Gary Patterson emphasizes positives as TCU tries to turn it on for final four

The challenge for TCU coach Gary Patterson and his staff the final month of a season filled with negatives is to keep it positive for his young team.

The task at hand for the Horned Frogs is to win three of their final four games to earn a ninth consecutive bowl berth. Since Patterson became defensive coordinator in 1998 and then head coach before the 2001 season, TCU (3-5, 1-4 Big 12) only failed to earn a bowl in 2004.

“When you’re not winning ballgames the same answers come out,” Patterson said. “I’ve been on both sides of the street, giving the same answers to everybody. The best thing I’ve found is you don’t make excuses, you don’t talk about it, you go find ways to get it done.

“And it was easier to do in 2004 when it didn’t go as well and you could change over because not many people talked about it. You stayed underneath the surface. Now, everybody wants to know a reason. I don’t know.”

Despite the losing record and offensive woes, there’s plenty of positive points of interest, not only the return of quarterback Casey Pachall, but with young players expected play large roles in the future.

“If you look at some of our young players, there’s a lot of guys doing a lot of good things,” Patterson said. “I think that’s the thing you have to be able to do. You have to keep the team growing emotionally. Because if you don’t keep growing then it carries over to next year.

“Win, lose, whatever, you have to get them to understand you have to find a way to keep improving as a team so you can go win ballgames.”

He’s not only talking about Saturday’s game against West Virginia (3-5, 1-4), a team with an identical record as the Frogs and one Patterson said has had similar issues, but also the next three to finish the regular season.

“They’ve been ahead and had opportunities at 3-5 but haven’t been able to find a way in the end to finish ballgames,” he said.

The final four weeks of the season could take on the air of pre-bowl practices where an emphasis is put on the younger players in the program with an eye toward next spring.

Patterson said there’s been a mix of “good and bad” reactions from his players dealing with a tough season.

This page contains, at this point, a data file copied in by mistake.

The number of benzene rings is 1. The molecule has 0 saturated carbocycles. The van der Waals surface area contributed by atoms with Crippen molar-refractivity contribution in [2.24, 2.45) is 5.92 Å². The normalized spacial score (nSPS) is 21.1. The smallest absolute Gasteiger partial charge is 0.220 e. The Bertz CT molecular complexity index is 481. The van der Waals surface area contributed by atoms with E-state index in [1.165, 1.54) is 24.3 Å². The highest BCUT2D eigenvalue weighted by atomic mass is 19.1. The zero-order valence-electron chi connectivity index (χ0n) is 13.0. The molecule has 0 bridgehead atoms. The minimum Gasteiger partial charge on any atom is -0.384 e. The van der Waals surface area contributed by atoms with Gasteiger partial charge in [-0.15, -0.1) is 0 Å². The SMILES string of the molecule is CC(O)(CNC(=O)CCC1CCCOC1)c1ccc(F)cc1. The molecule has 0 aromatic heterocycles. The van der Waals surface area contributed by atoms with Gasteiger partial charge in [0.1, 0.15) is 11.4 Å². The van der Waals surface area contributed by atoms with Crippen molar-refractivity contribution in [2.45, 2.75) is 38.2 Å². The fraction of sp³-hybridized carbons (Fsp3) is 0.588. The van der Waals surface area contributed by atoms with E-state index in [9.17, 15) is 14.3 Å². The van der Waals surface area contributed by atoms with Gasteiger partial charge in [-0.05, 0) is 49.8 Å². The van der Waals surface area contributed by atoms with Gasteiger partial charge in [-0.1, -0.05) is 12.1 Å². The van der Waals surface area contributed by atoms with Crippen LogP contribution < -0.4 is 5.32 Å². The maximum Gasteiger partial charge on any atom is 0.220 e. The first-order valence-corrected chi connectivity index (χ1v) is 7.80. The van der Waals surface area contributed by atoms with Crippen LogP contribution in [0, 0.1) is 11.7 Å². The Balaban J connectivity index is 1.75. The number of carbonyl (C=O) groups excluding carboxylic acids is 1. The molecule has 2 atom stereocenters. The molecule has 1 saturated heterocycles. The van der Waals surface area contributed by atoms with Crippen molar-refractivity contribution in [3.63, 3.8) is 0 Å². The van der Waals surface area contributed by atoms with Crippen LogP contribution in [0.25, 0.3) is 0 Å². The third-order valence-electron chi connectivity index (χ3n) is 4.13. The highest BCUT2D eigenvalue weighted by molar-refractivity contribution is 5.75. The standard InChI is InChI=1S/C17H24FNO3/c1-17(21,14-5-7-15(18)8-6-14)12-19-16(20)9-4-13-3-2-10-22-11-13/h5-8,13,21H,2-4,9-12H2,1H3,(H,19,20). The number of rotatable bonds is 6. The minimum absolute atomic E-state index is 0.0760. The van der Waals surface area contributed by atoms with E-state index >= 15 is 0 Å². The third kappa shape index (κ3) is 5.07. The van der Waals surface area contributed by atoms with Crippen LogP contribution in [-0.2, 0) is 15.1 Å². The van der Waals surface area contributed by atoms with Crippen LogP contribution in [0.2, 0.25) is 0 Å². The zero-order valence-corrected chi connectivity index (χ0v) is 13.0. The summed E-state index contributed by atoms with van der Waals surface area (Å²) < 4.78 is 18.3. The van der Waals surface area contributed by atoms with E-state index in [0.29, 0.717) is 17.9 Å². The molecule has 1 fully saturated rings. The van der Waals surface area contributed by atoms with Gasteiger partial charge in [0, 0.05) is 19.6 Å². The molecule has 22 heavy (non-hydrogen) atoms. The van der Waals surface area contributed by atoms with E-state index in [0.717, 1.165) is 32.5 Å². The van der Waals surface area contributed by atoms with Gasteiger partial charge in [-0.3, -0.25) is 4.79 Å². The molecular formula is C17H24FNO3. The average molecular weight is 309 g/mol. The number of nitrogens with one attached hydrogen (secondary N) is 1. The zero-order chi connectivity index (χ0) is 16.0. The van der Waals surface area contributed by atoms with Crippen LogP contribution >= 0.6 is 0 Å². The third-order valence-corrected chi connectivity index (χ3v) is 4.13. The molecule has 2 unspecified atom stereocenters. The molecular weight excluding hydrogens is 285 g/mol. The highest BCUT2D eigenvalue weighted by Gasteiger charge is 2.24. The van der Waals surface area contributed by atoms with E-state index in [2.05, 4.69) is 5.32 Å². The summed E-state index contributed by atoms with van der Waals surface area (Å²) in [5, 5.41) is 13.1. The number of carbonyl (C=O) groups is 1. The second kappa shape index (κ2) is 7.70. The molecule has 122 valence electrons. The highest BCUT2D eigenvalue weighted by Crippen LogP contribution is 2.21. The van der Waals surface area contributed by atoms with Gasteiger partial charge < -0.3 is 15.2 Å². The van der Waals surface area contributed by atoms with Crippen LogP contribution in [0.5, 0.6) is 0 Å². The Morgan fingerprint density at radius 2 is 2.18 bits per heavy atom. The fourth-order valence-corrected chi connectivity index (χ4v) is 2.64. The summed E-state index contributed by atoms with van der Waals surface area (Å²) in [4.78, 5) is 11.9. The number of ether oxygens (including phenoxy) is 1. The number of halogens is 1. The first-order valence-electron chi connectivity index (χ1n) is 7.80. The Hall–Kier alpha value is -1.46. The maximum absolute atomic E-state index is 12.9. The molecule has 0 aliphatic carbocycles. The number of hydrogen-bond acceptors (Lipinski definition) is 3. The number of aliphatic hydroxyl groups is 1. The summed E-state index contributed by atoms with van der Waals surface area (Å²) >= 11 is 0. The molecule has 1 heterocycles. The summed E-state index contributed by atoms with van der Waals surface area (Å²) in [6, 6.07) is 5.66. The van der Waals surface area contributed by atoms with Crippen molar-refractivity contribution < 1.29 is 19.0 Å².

“I think the next four weeks will be interesting to see how we handle all of it,” he said. “We have a lot of guys playing hard. Obviously we’re not playing well enough to do the things we need to do to be successful. You have to stay positive and you have to move forward and have to get the guys to grow up.”

With the season finale against undefeated No. 6 Baylor on Nov. 30 looking like a long shot win at the moment, TCU needs to win its next three games, including at Iowa State and Kansas State, to get those three wins it covets.

Pachall’s presence provides some hope that the offense might show something it rarely has in 2013. The defense is still playing at a high level, Patterson believes, and will keep games close.

“It’s four one-day seasons,” he said. “You have to win three out of four to get to six. That’s what the goal is.”

During his Tuesday media luncheon, Patterson said coaches have to be careful how they use the bowl berth as a rallying cry with their players.

Safety Chris Hackett said there’s been no quit in the players. He’s only thinking about beating West Virginia, not winning three of the last four.

“I haven’t thought about it that much. I’ve just thought about getting a win against West Virginia,” he said. “This team is a very strong team. We love each other as a whole and we play together and we are going to fight to the end. We’re going to continue to keep working hard. It’s going to be a long journey. Just keep pushing.”

Said Patterson: “It can’t be a last-gasp situation. Kids sense that. They’ll sense whether you think whether they have a chance. You just have to be straight up. Here’s what it is. You have to get to 4-5. Right now, we just have to win one. If we win one, then we have to win two.”

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